The Amazon rainforest is home to strange weather. One peculiarity is that rains begin 2 to 3 months before seasonal winds start to bring in moist air from the ocean. Now, researchers say they have finally figured out where this early moisture comes from: the trees themselves.
The study provides concrete data for something scientists had theorized for a long time, says Michael Keller, a forest ecologist and research scientist for the U.S. Forest ServiceÂ based in Pasadena, California, who was not involved with the work. The evidence the team provides, he says, is â€œthe smoking gun.â€
Previous research showed early accumulation of moisture in the atmosphere over the Amazon, but scientists werenâ€™t sure why. â€œAll you can see is the water vapor, but you donâ€™t know where it comes from,â€ says Rong Fu, a climate scientist at the University of California, Los Angeles. Satellite data showed that the increase coincided with a â€œgreeningâ€ of the rainforest, or an increase in fresh leaves, leading researchers to suspect the moisture might be water vapor released during photosynthesis. In a process called transpiration, plants release water vapor from small pores on the underside of their leaves.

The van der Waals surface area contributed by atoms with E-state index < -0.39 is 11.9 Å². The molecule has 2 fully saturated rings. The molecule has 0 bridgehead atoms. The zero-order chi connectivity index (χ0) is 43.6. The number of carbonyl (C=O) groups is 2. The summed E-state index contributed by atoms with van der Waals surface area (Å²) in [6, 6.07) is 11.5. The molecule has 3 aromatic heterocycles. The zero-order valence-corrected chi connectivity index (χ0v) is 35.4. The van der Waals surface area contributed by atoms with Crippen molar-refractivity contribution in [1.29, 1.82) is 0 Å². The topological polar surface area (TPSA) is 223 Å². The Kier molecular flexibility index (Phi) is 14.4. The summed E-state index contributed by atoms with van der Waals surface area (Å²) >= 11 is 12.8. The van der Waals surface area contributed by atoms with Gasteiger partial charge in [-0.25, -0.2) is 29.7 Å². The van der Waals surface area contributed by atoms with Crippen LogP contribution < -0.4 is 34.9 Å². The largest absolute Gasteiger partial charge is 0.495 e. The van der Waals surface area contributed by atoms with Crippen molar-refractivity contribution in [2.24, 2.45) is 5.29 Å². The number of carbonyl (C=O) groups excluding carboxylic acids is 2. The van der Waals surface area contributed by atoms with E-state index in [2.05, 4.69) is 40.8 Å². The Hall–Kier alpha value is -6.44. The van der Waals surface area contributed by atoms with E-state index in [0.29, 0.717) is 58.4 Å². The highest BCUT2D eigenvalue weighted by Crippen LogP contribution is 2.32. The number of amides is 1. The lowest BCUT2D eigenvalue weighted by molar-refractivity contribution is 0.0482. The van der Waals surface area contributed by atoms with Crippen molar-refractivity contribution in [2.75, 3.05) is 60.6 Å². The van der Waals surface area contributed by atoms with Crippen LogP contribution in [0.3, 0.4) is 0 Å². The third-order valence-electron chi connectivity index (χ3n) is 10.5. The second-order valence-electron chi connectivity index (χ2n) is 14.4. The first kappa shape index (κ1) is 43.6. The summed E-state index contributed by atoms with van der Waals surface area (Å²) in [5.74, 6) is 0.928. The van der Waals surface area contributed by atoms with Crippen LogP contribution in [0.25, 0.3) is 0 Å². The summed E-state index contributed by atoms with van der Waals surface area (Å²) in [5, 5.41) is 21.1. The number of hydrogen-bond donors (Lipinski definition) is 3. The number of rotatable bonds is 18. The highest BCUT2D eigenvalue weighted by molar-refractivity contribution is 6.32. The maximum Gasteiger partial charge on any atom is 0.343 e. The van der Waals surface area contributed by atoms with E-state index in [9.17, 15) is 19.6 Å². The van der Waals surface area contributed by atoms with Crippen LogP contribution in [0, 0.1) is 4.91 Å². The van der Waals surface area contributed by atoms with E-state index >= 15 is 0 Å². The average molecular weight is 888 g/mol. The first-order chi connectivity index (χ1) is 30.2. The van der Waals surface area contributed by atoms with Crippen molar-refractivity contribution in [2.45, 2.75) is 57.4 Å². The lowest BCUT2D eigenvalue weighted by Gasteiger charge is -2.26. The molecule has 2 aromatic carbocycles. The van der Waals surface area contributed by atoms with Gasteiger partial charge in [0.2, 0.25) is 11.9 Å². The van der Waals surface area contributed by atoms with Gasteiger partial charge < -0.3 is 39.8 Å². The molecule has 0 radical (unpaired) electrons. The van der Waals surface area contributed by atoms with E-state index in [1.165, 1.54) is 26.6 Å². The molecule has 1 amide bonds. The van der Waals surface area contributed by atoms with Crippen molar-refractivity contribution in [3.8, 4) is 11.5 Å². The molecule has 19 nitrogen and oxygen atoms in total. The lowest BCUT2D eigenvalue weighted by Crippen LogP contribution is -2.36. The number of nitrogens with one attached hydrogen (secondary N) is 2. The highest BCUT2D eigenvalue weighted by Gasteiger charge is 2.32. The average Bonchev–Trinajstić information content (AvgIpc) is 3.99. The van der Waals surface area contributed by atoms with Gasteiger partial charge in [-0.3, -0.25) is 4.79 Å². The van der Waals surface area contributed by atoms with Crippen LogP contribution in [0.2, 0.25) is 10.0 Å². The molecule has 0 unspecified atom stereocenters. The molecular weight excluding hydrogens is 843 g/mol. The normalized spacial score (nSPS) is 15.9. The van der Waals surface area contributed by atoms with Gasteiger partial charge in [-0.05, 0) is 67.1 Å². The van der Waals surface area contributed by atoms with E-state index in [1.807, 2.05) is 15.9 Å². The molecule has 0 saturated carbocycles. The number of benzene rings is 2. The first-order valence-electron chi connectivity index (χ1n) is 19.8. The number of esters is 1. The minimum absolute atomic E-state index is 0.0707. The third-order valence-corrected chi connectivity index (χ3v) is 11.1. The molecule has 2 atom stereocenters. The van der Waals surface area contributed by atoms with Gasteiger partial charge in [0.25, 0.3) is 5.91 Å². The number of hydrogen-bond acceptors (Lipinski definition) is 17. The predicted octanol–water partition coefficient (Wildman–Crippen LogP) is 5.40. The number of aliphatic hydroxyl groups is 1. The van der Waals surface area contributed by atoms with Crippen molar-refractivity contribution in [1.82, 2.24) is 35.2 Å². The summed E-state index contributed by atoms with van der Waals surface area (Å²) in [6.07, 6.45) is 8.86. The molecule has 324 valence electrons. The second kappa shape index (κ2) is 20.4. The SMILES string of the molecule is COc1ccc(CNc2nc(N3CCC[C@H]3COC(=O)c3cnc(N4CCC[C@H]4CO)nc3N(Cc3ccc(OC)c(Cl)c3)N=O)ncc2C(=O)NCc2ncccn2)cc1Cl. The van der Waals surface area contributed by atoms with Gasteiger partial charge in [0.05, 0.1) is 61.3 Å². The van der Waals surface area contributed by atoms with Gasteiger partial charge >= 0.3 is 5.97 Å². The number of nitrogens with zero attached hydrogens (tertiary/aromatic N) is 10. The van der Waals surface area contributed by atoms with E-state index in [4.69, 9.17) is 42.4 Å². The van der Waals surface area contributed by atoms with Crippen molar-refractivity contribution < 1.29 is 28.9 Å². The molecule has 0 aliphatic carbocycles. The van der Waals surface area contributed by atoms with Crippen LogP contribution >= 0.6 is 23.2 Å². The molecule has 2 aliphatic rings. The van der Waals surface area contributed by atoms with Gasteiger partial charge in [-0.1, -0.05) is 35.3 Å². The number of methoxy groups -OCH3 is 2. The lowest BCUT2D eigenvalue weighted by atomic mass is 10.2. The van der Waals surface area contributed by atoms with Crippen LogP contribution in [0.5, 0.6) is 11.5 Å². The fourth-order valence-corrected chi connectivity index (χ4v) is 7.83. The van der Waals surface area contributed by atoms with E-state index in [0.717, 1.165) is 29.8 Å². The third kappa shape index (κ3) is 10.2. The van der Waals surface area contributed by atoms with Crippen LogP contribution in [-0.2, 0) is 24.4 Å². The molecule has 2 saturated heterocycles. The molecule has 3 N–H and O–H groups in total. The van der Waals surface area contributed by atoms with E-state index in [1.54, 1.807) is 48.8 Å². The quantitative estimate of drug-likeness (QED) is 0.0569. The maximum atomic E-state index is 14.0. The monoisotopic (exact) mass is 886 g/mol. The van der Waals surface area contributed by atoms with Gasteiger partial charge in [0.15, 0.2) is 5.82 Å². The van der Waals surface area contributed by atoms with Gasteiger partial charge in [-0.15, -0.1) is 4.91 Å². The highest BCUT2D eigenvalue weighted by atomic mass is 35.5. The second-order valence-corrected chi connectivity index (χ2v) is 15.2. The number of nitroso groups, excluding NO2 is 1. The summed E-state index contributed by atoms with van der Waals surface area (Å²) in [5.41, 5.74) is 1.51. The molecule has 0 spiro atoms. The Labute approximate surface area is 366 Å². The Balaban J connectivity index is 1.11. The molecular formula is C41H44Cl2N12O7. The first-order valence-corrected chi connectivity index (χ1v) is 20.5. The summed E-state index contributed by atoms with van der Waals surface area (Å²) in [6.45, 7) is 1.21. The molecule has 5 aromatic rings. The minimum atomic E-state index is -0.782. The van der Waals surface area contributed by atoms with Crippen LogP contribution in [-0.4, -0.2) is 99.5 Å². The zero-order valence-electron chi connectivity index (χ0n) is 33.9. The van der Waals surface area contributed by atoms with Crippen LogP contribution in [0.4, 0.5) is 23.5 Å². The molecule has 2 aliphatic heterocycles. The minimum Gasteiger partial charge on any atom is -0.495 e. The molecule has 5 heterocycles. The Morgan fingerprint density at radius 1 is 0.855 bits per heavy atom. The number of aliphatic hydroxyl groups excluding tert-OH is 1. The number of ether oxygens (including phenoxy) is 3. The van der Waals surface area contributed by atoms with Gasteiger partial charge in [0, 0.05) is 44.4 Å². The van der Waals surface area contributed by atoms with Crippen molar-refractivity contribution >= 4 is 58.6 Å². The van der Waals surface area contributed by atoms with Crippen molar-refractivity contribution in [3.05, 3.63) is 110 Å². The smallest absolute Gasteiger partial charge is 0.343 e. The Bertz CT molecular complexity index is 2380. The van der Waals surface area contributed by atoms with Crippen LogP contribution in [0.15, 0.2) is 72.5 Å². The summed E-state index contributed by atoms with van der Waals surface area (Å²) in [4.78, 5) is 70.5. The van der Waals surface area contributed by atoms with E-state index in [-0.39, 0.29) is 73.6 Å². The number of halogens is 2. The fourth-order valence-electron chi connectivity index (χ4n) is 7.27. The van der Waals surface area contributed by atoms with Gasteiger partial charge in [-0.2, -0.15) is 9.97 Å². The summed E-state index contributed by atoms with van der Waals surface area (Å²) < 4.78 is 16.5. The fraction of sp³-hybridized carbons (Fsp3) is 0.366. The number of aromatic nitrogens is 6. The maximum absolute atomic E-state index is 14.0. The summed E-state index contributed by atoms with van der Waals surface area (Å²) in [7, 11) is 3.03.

Fu thought it was possible that plants were releasing enough moisture to build low-level clouds over the Amazon. But she needed to explicitly connect the moisture to the tropical forest.
So Fu and her colleagues observed water vapor over the Amazon with NASAâ€™s Aura satellite, a spacecraft dedicated to studying the chemistry of Earthâ€™s atmosphere. Moisture that evaporates from the ocean tends to be lighter than water vapor released into the atmosphere by plants. Thatâ€™s because during evaporation, water molecules containing deuterium, a heavy isotope of hydrogen made of one proton and one neutron, get left behind in the ocean. By contrast, in transpiration, plants simply suck water out of the soil and push it into the air without changing its isotopic composition.
Aura found that the early moisture accumulating over the rainforest was high in deuteriumâ€”â€œtoo high to be explained by water vapor from the ocean,â€ Fu says. Whatâ€™s more, the deuterium content was highest at the end of the Amazonâ€™s dry season, during the â€œgreeningâ€ period when photosynthesis was strongest.
The tree-induced rain clouds could have other domino effects on the weather. As those clouds release rain, they warm the atmosphere, causing air to rise and triggering circulation. Fu and colleagues believe that this circulation is large enough that it triggers the shift in wind patterns that will bring in more moisture from the ocean, they report in the Proceedings of the National Academy of Sciences.